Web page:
Meanwhile at the office, Bond’s people are packing up as Will and Diane order the remaining lawyers to shore up their client lists to avoid the domino effect that might occur if any clients left with Bond. Chief among the clients they want to retain is one Mr. Lemond Bishop, who, we were very pleased to see, brought along his associate Bodie from The Wire, bringing the total of Wire alums in this episode to three by our count. (Just waiting for Bubbles to get his shot!) After a period of flagrant ass-kissing from Will, Bishop decides to stay with the firm, then drops the news that he needs them to represent him in his divorce.
A drug-kingpin divorce poses an interesting dilemma: How do you divide ill-gotten assets when the only way to prove they exist is to admit in court that you were a party to the illegal business, and therefore set yourself up to go to jail? The mediation plays out like a game of chicken. Lemond and Bodie play like Lemond’s only assets are his legit businesses (dry cleaners, health clubs, gas stations), all of which are on the brink of bankruptcy. Katrina Bishop and the one lawyer she could find who was ballsy enough to help her take on her drug-lord husband, Pablo Schreiber (Wire alum No. 2), call in the FBI to testify that Lemond’s illegal holdings are probably worth $88 million. Then they threaten to take away his kids. Mediating all this is Bill Irwin, a rainbows-and-puppies kind of conflict manager who really had no idea what vipers he’d be dealing with. And we’re just talking about David Lee. (Our favorite contemptuous line of his: when he asked Pablo if he would be doing the mediation out of his mother’s living room.)
It gets uglier. We learn that Lemond cheated on his wife, and that’s probably why she’s going, as David Lee says, “scorched earth” on his ass. Either that or Kalinda’s theory: She’s having an affair and wants to get as much as she can from Lemond before he realizes it and cuts her off. Their kid gets called in to testify, and it turns out that Lemond is the kind of dad who takes his kid to school and teaches him how to play baseball and sleeps for three days in a hospital room when he gets sick. He’s also the kind of dad who wants to protect his kid from knowing what a bad man he is, and from having to testify in his parents’ divorce. But when the case moves to open court, Katrina suddenly O.D.s, after ten years of sobriety, paving the way for Lemond to get full custody and not have to pay a cent. Did Lemond, as lawyer Pablo accuses, “get to her” and make her so terrified for her safety that she turned back to drugs? Probably. And while the minutia of the Bishop divorce doesn’t matter much in the long run, we bet Alicia’s conscience will continue to be troubled by her firm’s ardent determination to stay connected to such a shady character. Will Bishop be the reason she bolts from Lockhart Gardner?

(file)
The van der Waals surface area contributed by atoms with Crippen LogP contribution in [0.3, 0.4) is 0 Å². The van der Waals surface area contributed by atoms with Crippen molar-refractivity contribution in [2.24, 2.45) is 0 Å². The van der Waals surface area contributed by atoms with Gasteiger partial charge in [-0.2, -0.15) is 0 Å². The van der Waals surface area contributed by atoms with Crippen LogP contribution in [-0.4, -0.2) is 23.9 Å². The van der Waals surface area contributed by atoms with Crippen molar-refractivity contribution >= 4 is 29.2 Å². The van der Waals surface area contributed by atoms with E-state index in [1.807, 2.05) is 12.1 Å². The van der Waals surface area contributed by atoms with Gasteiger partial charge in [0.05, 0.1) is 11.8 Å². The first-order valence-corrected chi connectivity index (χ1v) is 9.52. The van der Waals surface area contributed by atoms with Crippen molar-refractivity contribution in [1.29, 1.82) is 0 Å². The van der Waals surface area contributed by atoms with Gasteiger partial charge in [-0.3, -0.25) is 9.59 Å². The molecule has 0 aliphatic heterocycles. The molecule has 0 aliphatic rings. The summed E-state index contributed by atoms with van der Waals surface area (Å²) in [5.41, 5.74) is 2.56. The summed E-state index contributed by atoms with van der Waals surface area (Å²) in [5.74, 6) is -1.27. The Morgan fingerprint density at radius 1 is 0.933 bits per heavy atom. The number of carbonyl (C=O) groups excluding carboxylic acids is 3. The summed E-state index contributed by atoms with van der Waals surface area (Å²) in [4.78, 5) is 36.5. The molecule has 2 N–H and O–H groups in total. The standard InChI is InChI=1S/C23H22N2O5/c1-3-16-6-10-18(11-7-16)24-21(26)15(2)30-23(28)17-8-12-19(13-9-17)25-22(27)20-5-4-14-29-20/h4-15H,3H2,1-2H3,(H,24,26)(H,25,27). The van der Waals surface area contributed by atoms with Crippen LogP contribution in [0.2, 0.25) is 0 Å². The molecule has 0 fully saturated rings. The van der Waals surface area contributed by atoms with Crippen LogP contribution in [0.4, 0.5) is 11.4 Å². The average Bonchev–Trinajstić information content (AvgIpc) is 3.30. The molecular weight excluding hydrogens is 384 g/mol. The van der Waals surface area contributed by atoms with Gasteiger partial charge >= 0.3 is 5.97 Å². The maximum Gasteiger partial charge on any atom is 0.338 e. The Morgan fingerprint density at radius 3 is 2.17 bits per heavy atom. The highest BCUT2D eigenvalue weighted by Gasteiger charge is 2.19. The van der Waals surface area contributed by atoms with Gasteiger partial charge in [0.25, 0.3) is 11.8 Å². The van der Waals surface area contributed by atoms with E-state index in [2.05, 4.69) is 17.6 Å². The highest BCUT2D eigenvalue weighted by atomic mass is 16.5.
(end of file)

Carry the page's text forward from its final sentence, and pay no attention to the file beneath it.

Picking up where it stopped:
Also among the clients Lockhart Gardner is desperate to hold on to is Eli, who is on the phone with Diane when he discovers the campaign is closing within a point of Wendy Scott-Carr. It’s no supply-closet jig, but Alan Cumming’s reacting to stuff is in impeccable form throughout the episode. Nerd pollster (in an oh-so-tight shirt practically bursting with pectorals … what are they doing to us???) declares, “We’re going to win this,” and Eli reacts in a delightfully Eli way: He makes him go outside and come back in and have that whole conversation over again. Superstition aside, Eli is gloating. Seconds later, Frank Landau of the DNC comes in, promising to get behind Peter (whom they’d abandoned earlier this season) as long as he promises retain a few of the DNC’s “people” in the SA’s office. As Landau is talking, Eli starts unbuttoning his pants. Why? “To make it easier for you to kiss my ass!” It was awesome.